Nvidia 2000-series: A bad value for DC?

Ken g6

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Let's look at the specs for the new GTX RTX 2000 series. A 2070 will have 2304 cores at a base clock of 1410MHz. A 1080 has 2560 cores at a base clock of 1607MHz. A GTX 1080 is going for as little as $440 right now. MSRPs for 2070s will be around $500.

Only two things are potentially improved with the 2000 series: RAM speed and IPC. The 2070 and 2080 have 14Gbps GDDR6, while the 1080 only has 10Gbps GDDR5X, all on a 256-bit bus. But how many projects are VRAM-limited? Maybe, I'm guessing, Folding@Home and PrimeGrid GFN? Any others? There was also mention that FP and integer work can be done simultaneously. That might help.

Didn't I see somebody around here mention they had access to a Volta Quadro or something? If anyone here does, how's the IPC on those shaders? (PrimeGrid PPS Sieve would tell you.) But, then, Turing seems to be different from Volta anyway.
 
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Markfw

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I just ordered another 1080TI for $730. With the prices they are charging for the 2xxx series, I still win in price/perf.
 

UsandThem

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People can't really blame them for the high prices. They have no true competitor, and as they found out during the mining craze, many people were willing to pay significantly more than MSRP for their cards. With them charging more upfront, they they will keep more of the money instead of the distributors and retailers. I bet their stockholders and investors are doing back-flips tonight.

I have to say though the prices are crazy (IMHO), and I think a lot of people who just game will spend more time on their consoles instead of dropping $500 - $1200 on a GPU. There will still be enough people who might bite their tongue, and still reluctantly shell out the money for a new GPU despite the high prices, where they will be fine for a while. However, if this is the pricing trend going forward, it can very well backfire on them.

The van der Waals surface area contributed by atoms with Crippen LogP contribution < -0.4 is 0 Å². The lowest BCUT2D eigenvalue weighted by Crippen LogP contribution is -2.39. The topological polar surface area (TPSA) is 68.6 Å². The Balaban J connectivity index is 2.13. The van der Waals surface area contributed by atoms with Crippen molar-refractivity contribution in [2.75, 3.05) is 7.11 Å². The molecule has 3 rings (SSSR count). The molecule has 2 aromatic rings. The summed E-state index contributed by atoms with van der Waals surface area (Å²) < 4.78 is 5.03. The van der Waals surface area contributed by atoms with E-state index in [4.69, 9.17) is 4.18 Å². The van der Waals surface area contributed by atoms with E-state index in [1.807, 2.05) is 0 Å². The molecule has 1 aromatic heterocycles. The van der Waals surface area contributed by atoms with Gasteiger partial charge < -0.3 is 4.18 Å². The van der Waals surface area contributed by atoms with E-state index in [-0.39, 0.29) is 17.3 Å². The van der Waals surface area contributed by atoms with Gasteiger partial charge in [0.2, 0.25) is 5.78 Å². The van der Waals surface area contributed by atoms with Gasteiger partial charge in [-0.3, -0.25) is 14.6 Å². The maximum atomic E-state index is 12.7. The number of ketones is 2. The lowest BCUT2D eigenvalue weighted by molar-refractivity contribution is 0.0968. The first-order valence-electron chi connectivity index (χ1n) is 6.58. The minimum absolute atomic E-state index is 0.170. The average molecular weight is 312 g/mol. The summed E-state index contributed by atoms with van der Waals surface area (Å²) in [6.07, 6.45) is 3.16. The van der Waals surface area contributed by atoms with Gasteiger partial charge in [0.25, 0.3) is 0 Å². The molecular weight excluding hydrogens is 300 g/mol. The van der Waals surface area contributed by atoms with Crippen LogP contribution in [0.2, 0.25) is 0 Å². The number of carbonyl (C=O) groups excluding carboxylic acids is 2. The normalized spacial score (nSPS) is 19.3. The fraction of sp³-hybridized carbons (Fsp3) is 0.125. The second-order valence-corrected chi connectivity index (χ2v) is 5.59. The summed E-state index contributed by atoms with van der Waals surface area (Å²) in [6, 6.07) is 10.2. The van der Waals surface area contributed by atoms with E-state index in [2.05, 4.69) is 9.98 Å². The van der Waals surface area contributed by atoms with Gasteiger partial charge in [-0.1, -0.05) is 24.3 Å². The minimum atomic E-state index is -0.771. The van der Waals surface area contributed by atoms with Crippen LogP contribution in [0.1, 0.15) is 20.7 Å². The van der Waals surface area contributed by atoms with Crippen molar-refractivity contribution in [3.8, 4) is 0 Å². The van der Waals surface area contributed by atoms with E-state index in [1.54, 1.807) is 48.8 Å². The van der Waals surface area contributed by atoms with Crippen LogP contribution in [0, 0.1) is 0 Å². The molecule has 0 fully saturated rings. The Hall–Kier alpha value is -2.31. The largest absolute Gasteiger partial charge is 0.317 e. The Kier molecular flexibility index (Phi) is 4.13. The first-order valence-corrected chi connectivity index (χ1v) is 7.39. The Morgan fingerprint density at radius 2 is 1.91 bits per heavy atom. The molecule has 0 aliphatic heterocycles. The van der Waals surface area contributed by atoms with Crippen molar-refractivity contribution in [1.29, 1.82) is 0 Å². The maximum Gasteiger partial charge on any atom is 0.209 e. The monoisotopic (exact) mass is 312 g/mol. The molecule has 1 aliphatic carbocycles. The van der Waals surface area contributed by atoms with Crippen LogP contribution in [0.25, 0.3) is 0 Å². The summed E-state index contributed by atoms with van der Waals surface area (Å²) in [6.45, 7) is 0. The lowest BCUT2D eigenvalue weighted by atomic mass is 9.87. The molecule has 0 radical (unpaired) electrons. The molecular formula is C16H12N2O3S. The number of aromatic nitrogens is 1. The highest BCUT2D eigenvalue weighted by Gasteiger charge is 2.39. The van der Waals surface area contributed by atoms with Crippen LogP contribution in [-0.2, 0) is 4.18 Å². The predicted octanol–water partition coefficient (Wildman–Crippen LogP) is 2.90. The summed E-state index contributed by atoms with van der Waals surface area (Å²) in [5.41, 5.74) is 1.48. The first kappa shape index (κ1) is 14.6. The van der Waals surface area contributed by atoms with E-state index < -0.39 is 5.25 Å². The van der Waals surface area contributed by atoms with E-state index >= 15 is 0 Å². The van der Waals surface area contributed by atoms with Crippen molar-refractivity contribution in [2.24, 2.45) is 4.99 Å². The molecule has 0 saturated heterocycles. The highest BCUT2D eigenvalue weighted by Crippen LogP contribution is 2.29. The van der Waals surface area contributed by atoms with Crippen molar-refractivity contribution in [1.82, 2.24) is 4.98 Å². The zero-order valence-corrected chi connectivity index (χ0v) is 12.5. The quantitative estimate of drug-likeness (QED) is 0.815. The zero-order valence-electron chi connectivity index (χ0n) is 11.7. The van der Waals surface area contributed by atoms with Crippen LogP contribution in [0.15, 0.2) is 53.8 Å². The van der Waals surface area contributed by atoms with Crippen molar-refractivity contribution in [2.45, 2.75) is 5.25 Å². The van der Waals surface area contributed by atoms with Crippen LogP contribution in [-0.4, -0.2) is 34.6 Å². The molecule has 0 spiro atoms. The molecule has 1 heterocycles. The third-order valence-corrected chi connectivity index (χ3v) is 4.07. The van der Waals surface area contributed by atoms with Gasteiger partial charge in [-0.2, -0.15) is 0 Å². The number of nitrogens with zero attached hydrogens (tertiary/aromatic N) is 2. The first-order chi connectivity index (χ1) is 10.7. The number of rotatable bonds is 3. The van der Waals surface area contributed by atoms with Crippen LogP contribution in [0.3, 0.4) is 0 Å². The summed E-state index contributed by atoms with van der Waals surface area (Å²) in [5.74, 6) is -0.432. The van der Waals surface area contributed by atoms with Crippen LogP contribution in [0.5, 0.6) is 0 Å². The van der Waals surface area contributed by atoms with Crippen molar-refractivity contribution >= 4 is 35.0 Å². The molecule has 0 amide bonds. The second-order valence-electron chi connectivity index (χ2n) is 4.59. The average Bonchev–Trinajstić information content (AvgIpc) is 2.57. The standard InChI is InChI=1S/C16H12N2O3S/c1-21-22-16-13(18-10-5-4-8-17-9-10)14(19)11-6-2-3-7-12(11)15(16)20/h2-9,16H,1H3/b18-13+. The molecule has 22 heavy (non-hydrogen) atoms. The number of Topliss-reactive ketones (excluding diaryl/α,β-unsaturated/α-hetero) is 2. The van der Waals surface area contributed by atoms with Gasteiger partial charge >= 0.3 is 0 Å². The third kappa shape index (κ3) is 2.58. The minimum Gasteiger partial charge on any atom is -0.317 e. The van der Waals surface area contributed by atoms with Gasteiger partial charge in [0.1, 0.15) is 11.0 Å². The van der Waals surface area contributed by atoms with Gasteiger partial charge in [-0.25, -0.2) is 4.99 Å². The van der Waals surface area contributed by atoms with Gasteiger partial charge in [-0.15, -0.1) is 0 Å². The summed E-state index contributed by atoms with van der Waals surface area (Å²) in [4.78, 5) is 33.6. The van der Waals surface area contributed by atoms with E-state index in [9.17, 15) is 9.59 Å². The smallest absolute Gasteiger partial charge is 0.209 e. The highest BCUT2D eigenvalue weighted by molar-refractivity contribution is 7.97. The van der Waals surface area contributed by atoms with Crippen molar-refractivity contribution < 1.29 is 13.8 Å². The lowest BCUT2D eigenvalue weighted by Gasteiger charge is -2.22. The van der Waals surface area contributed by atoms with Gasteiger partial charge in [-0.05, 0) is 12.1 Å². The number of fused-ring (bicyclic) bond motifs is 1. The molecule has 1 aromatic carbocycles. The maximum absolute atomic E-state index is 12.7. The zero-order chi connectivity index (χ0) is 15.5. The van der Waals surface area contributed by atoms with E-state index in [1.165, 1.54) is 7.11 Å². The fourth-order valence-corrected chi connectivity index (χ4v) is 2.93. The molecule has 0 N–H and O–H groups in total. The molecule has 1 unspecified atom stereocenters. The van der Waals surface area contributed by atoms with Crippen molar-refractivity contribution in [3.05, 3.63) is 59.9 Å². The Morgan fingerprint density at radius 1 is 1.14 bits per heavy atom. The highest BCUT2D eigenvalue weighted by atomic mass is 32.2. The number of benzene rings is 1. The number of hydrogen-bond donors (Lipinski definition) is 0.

Hopefully AMD can have a competitive product in the next several years, and who knows, maybe Intel's second venture into discreet GPUs will go a hell of lot better than their first attempt at it. ;)
 

lane42

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These are turing's, no volta's ?
Are these what we want for D.C. or are the volta's coming.
A grand for a 2080ti :mad:
 

UsandThem

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These are turing's, no volta's ?
Are these what we want for D.C. or are the volta's coming.
A grand for a 2080ti :mad:

$1200 for the Founders Edition. MSRP of $999 for AIB, but I imagine there will be next to no cards at that price. Just like Pascal, the AIB cards should all well be over the Founders Edition's price. My personal bet will be that almost all of the AIB cards that are for sale will all be around the $1200 price, and go up from there.
 

Ken g6

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I think Nvidia's naming convention is alphabetical. Fermi < Kepler < Maxwell < Pascal < Turing < Volta. So consumer Volta might be coming.
 

StefanR5R

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I think Nvidia's naming convention is alphabetical. Fermi < Kepler < Maxwell < Pascal < Turing < Volta. So consumer Volta might be coming.
But...
Ryan Smith said:
For complete details on the Turing architecture, please see our companion article. But in short Turing is an evolution of the Volta architecture, taking everything that made the GV100 fast, and then improving on it.
On the other hand, all of the new features for neural network acceleration and raytracing acceleration are irrelevant to existing Distributed Computing applications, which are FP32 centric. (FP64 projects, notably Milkyway, being the rare exceptions, are not benefiting from those features either.)

I am aware of one change in Volta over Pascal which affects FP32, but I don't quite understand whether or not existing applications benefit from it: The CUDA cores (re-?)gained individual program counters and stacks, allowing for finer grained thread scheduling. I have only briefly looked at the articles on Turing so far, and am not sure whether this update of Volta was carried over to Turing. — Edit, also, L1 and L2 caches in Volta were tweaked, but the corresponding details for Turing are not yet published.

There was an arguably small step up in process technology from TSMC 16 nm FinFET (Pascal) to TSMC 12 nm FFN (Volta and Turing), which promises somewhat increased performance per Watt; though not as much as the step from TSMC 28 nm (Maxwell) to Pascal — AFAIU.

Looking at specs that are relevant to FP32 GPGPU computing:

1070 vs. 2070